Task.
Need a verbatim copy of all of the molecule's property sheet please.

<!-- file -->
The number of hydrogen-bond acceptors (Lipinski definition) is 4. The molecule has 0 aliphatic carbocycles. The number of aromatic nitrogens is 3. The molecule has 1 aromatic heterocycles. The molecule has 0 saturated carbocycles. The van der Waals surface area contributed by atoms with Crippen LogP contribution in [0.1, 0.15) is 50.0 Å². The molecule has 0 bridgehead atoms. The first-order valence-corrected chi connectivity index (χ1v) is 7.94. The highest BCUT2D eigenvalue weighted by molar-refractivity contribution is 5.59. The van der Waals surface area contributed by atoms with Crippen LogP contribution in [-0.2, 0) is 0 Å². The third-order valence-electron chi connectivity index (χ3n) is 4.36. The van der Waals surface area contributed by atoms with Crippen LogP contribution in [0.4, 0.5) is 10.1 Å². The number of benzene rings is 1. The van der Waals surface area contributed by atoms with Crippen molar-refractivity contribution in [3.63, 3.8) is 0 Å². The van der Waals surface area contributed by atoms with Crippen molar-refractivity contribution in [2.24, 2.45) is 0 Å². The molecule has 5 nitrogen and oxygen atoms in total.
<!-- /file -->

The number of hydrogen-bond acceptors (Lipinski definition) is 4. The molecule has 0 aliphatic carbocycles. The number of aromatic nitrogens is 3. The molecule has 1 aromatic heterocycles. The molecule has 0 saturated carbocycles. The van der Waals surface area contributed by atoms with Crippen LogP contribution in [0.1, 0.15) is 50.0 Å². The molecule has 0 bridgehead atoms. The first-order valence-corrected chi connectivity index (χ1v) is 7.94. The highest BCUT2D eigenvalue weighted by molar-refractivity contribution is 5.59. The van der Waals surface area contributed by atoms with Crippen LogP contribution in [-0.2, 0) is 0 Å². The third-order valence-electron chi connectivity index (χ3n) is 4.36. The van der Waals surface area contributed by atoms with Crippen LogP contribution in [0.4, 0.5) is 10.1 Å². The number of benzene rings is 1. The van der Waals surface area contributed by atoms with Crippen molar-refractivity contribution in [3.63, 3.8) is 0 Å². The van der Waals surface area contributed by atoms with Crippen molar-refractivity contribution in [2.24, 2.45) is 0 Å². The molecule has 5 nitrogen and oxygen atoms in total.